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9 - CHRISTIAN LIVING

Published online by Cambridge University Press:  17 August 2009

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Summary

From earliest times Christians reflected on the implications of their faith for their day-to-day lives. But Clement of Alexandria was the first Christian writer to give any extended attention to questions of ethics. His work The Rich Man's Salvation is interesting not only for its treatment of a perennial dilemma – that is, whether the imperatives of the gospel are to be taken in an absolute sense or not – but also for its evidence that by the beginning of the third century there were enough prosperous Christians to call for discussion of the particular injunction to sell all.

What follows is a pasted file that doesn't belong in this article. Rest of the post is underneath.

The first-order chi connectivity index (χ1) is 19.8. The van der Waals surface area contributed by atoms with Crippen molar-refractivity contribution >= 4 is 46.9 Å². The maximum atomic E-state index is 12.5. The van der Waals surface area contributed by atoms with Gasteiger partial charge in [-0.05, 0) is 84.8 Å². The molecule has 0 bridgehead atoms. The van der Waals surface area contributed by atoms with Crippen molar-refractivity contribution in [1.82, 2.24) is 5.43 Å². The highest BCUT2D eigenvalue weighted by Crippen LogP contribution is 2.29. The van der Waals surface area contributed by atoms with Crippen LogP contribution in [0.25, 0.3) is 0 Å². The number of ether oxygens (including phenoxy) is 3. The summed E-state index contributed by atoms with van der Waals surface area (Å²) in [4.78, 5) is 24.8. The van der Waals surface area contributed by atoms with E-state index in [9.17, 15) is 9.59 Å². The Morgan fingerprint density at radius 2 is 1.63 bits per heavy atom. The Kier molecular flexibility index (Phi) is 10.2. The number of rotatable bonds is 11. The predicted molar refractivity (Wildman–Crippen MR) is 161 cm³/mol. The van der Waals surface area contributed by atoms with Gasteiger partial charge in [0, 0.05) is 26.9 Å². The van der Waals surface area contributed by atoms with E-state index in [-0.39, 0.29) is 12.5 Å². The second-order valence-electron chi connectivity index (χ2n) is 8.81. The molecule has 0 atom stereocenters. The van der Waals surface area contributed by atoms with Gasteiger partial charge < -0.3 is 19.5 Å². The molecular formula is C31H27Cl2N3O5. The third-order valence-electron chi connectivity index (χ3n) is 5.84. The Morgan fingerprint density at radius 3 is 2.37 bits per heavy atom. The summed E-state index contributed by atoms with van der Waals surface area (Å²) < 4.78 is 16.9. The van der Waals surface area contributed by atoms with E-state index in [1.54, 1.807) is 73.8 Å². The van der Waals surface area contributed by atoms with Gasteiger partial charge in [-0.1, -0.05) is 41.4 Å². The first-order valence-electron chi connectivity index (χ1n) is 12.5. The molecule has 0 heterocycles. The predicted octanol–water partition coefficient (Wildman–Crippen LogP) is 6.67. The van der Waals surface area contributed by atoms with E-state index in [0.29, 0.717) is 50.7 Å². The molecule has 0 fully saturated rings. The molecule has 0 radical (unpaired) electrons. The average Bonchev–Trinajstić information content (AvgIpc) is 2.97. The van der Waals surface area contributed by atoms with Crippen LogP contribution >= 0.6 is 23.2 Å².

Hippolytus of Rome, a younger contemporary of Clement, gives us a picture of what was expected of the piety of the ordinary Christian of his time – though it can be questioned how far his words are prescription rather than description. Cyprian reveals the deeply Jewish character of the piety of the African church of this period: almsgiving is a good work which atones for sin.

The passages from Basil and Chrysostom, both from the latter half of the fourth century, come from a different world. Basil is prescribing the regime for a solitary, Chrysostom for the education of a young gentleman. Both writers are self-consciously Christian, yet both are much more deeply imbued than they realize with the educational and cultural heritage of the classical world.

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Publisher: Cambridge University Press
Print publication year: 1975

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